As the coronavirus continues to spread around the world, we don’t yet know either the full scale of the unfolding global health disaster or the cumulative impact economically. But over the past week, as virus hotspots have emerged in South Korea, in Iran, in Italy and elsewhere, and as more and more countries find cases of the disease, we’re beginning to get a sense of the magnitude of what is unfolding.
China has spent two months trying to contain an outbreak. As an authoritarian country it hasn’t shied away from locking down megacities, even cocooning entire residential communities — allowing only one household member out every couple of days to go looking for food. Tens of millions of people are now living a dystopian existence essentially barricaded within their own apartment walls. Yet even with these emergency responses, large numbers have fallen sick and thousands have died. Meanwhile, consumer spending in the world’s second largest economy has all but ground to a halt. Month-on-month car purchases in the country are down by a staggering 92 percent.
South Korea has imposed extraordinary controls in Daegu, a city of roughly 3 million people. Italy has quarantined tens of thousands of people, deploying police and military to stop them from leaving the region that is at the center of that country’s outbreak. In Turkey, on Tuesday, a plane from Iran with a person on board suspected of carrying the virus was met at the airport by health officials and all the passengers were promptly quarantined for two weeks.
Until this week’s stock market swoon, the inevitable economic toll had gotten lost in the panicked coverage of the virus’s spread. When countries shut down rail and air and road routes in and out of regions, when schools are closed, when public gatherings are discouraged or banned, when curfews are imposed, and when nonessential businesses are shuttered, the economic cost is immense.
The intricately interconnected parts of the global trade and supply chain systems are unraveling at warp speed as the disease spreads, and, assuming these lockdowns last, the consequences will likely be economically devastating. If the stock market continues to sink, if factories remain shuttered, and if consumers pull back from spending, over the coming months there could be massive, and unexpected, spikes in unemployment and poverty, even in places not directly experiencing the mass transmission of the virus within their populations.
Trump’s Pollyannaish statements on coronavirus in the U.S. notwithstanding, this country will not, of course, remain inured to the epidemic’s consequences. That belated realization among investors was what triggered this week’s panicked stock market sell-off. Between Friday of last week and the close of business on Tuesday, the Dow Jones shed roughly eight percent of its value. On both Monday and Tuesday, the market dived on a scale reminiscent of the chaotic days during the summer and early autumn of 2008, as the housing crisis morphed into a broader financial crisis.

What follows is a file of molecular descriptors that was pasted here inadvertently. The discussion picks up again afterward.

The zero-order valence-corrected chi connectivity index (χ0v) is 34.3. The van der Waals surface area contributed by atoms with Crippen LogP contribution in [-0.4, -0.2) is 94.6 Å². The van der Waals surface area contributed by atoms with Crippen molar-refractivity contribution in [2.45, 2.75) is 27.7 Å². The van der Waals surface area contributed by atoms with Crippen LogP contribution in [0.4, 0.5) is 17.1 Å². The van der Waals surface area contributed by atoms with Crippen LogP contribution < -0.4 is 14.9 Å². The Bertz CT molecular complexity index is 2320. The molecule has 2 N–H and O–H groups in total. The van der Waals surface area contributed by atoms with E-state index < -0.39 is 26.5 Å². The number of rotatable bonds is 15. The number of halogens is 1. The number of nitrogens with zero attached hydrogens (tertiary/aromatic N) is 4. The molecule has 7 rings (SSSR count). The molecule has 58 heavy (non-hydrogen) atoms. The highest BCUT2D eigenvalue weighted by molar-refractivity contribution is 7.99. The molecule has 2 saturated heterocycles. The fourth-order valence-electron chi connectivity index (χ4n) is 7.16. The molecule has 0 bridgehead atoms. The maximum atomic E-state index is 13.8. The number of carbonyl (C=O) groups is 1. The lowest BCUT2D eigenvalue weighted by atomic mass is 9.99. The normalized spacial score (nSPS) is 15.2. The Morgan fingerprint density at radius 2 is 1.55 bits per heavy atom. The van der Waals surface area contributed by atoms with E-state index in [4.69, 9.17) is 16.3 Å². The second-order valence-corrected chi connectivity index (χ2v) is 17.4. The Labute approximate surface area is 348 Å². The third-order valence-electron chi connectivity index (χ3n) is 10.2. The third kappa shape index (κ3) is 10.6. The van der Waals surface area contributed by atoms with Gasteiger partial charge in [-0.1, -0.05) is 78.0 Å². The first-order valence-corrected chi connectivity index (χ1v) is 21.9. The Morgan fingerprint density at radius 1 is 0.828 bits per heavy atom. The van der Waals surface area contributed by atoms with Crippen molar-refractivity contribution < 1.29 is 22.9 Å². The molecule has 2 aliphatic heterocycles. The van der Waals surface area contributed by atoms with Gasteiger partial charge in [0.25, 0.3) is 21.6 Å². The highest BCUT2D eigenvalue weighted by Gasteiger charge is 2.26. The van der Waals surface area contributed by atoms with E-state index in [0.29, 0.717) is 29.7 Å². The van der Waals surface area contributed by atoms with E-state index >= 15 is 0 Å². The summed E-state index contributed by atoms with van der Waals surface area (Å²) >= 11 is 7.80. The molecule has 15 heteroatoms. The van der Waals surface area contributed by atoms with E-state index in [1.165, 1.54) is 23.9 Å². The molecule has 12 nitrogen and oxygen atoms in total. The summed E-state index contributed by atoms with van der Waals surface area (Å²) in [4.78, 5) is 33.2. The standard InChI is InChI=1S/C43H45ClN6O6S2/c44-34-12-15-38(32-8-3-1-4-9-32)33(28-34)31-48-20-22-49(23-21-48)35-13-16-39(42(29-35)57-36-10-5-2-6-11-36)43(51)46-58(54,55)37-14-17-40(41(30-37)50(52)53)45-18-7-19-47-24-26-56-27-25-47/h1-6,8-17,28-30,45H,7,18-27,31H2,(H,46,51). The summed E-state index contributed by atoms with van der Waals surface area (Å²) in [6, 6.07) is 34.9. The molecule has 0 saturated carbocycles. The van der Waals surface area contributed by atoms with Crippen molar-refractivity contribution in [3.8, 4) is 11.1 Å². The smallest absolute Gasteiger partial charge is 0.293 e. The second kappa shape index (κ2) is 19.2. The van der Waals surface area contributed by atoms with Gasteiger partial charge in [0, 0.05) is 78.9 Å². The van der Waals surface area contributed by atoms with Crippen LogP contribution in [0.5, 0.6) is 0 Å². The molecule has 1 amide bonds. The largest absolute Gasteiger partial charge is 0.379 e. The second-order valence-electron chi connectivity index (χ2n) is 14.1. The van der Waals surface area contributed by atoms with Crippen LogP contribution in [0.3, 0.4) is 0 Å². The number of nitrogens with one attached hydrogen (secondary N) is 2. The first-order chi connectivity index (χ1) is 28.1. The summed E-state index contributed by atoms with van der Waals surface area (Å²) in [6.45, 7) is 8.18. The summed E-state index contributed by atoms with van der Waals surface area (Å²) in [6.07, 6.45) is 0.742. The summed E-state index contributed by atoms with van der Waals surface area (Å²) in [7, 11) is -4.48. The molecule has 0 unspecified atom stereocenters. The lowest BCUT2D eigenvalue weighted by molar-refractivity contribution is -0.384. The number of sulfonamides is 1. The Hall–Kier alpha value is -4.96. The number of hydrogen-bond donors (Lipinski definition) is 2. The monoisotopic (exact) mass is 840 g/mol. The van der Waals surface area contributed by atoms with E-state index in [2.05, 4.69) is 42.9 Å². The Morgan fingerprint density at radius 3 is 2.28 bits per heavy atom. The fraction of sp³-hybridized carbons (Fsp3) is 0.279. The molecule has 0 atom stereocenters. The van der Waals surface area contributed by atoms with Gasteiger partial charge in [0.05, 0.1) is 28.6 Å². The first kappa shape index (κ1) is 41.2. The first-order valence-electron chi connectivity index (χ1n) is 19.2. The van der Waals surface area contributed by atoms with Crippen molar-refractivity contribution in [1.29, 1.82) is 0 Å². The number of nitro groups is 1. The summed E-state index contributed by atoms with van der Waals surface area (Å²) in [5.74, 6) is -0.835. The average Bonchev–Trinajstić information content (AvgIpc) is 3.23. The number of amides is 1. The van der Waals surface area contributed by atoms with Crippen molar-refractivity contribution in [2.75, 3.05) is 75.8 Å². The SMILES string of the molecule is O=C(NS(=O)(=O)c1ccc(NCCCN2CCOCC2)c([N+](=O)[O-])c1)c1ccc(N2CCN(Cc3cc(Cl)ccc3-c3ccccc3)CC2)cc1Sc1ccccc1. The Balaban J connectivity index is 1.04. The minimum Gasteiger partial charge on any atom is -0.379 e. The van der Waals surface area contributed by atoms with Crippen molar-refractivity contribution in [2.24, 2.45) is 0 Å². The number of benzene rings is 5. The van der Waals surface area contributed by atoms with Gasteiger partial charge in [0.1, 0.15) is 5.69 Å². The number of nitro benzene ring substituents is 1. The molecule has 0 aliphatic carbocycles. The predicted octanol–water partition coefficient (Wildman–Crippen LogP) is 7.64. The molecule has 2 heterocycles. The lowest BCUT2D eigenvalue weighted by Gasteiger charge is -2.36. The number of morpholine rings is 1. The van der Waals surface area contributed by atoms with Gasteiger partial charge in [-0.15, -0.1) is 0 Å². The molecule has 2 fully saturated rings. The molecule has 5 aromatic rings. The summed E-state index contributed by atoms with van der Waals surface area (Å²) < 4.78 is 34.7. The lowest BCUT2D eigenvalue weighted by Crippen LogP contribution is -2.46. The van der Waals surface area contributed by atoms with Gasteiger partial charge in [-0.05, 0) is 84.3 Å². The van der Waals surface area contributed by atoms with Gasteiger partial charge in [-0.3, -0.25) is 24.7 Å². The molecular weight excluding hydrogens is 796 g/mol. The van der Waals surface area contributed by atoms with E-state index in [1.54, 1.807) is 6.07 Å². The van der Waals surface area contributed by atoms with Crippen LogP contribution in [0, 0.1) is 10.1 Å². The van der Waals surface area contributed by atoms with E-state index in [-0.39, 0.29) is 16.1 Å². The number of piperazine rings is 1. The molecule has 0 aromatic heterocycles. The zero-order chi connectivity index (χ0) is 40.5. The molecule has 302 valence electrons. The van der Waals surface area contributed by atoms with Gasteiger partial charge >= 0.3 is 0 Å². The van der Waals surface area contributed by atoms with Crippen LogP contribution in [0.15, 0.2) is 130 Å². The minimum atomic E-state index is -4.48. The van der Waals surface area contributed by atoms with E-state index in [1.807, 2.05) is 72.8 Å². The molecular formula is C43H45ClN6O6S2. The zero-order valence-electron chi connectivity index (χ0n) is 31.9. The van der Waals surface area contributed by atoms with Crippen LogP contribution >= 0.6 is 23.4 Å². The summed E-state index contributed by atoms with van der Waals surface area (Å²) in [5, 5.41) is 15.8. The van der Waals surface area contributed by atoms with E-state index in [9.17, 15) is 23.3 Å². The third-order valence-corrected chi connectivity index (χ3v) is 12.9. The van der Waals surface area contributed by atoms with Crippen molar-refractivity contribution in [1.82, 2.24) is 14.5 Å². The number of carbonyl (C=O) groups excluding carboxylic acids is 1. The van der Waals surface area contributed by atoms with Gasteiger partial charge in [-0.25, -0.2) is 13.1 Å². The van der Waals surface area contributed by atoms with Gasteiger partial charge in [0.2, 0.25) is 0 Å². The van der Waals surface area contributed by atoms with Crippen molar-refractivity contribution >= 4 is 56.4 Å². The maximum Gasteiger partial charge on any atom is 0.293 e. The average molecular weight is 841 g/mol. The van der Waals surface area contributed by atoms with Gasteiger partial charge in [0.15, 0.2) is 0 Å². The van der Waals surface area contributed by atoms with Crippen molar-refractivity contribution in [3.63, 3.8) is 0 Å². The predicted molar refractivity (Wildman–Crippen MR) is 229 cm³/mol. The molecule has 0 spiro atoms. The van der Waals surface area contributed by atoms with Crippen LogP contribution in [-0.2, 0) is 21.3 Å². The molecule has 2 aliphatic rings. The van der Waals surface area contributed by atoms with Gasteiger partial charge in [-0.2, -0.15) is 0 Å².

If the bad news about the virus’s spread continues, that market retraction will also continue over the trading days and weeks ahead, making what happened in the first days of this week only a prelude to a larger and longer crisis. Public health experts at the CDC and in the universities increasingly think it’s only a matter of time before the United States, too, experiences serious outbreaks. Indeed, the announcement late Wednesday afternoon that a Californian who had neither traveled to a hot zone nor been in close contact with someone who had has the virus signifies it is likely already starting to circulate within the U.S. If it is, the impacts will be huge, not just on the country’s overstretched health systems, but on the political and economic infrastructure. It’s not a stretch to imagine global stock market collapses over the coming weeks and a stark contraction of consumer spending and of employment in their wake.
Even if this dislocation doesn’t grow to the cataclysmic scale of the 1918-19 Spanish Flu, the coming months will surely force the U.S. to confront some glaring policy shortcomings — and to do so at speed.
Roughly 28 million Americans lack health insurance. That number has gone up every year of the Trump presidency and will continue to go up so long as current policies are in place that drive immigrants ever further outside the safety net, that encourage states to limit Medicaid access, and that make it harder for individuals to access health care exchanges set up under the Affordable Care Act. It’s pretty much impossible to rein in a pandemic, especially of a disease that is communicable before a sufferer becomes sick enough to visit the ER, with so many people entirely excluded from primary care coverage. Millions more, who do have insurance, are so under-insured and have such high deductibles that, in practice, they too do not visit primary care doctors nearly as often as they should.